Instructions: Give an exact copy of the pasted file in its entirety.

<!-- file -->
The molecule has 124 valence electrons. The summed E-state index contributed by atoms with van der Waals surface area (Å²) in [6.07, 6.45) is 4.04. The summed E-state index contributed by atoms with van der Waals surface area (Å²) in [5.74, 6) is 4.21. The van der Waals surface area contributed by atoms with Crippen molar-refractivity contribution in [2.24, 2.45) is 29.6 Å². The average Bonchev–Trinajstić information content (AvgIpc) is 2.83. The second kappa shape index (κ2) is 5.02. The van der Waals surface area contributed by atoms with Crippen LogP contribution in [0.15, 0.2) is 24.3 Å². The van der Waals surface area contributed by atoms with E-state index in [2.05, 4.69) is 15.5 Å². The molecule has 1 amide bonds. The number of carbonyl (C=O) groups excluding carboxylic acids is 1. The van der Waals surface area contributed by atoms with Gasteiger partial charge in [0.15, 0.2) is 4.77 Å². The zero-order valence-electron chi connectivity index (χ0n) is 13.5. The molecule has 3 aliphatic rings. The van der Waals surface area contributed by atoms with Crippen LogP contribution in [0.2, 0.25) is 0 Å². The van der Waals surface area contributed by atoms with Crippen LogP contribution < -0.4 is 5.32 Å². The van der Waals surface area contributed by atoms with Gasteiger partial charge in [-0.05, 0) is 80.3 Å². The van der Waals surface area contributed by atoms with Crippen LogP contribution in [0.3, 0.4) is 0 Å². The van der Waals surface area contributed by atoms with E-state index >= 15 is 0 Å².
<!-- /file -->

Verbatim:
The molecule has 124 valence electrons. The summed E-state index contributed by atoms with van der Waals surface area (Å²) in [6.07, 6.45) is 4.04. The summed E-state index contributed by atoms with van der Waals surface area (Å²) in [5.74, 6) is 4.21. The van der Waals surface area contributed by atoms with Crippen molar-refractivity contribution in [2.24, 2.45) is 29.6 Å². The average Bonchev–Trinajstić information content (AvgIpc) is 2.83. The second kappa shape index (κ2) is 5.02. The van der Waals surface area contributed by atoms with Crippen LogP contribution in [0.15, 0.2) is 24.3 Å². The van der Waals surface area contributed by atoms with E-state index in [2.05, 4.69) is 15.5 Å². The molecule has 1 amide bonds. The number of carbonyl (C=O) groups excluding carboxylic acids is 1. The van der Waals surface area contributed by atoms with Gasteiger partial charge in [0.15, 0.2) is 4.77 Å². The zero-order valence-electron chi connectivity index (χ0n) is 13.5. The molecule has 3 aliphatic rings. The van der Waals surface area contributed by atoms with Crippen LogP contribution in [0.2, 0.25) is 0 Å². The van der Waals surface area contributed by atoms with Crippen LogP contribution < -0.4 is 5.32 Å². The van der Waals surface area contributed by atoms with Gasteiger partial charge in [-0.05, 0) is 80.3 Å². The van der Waals surface area contributed by atoms with Crippen LogP contribution in [0.3, 0.4) is 0 Å². The van der Waals surface area contributed by atoms with E-state index >= 15 is 0 Å².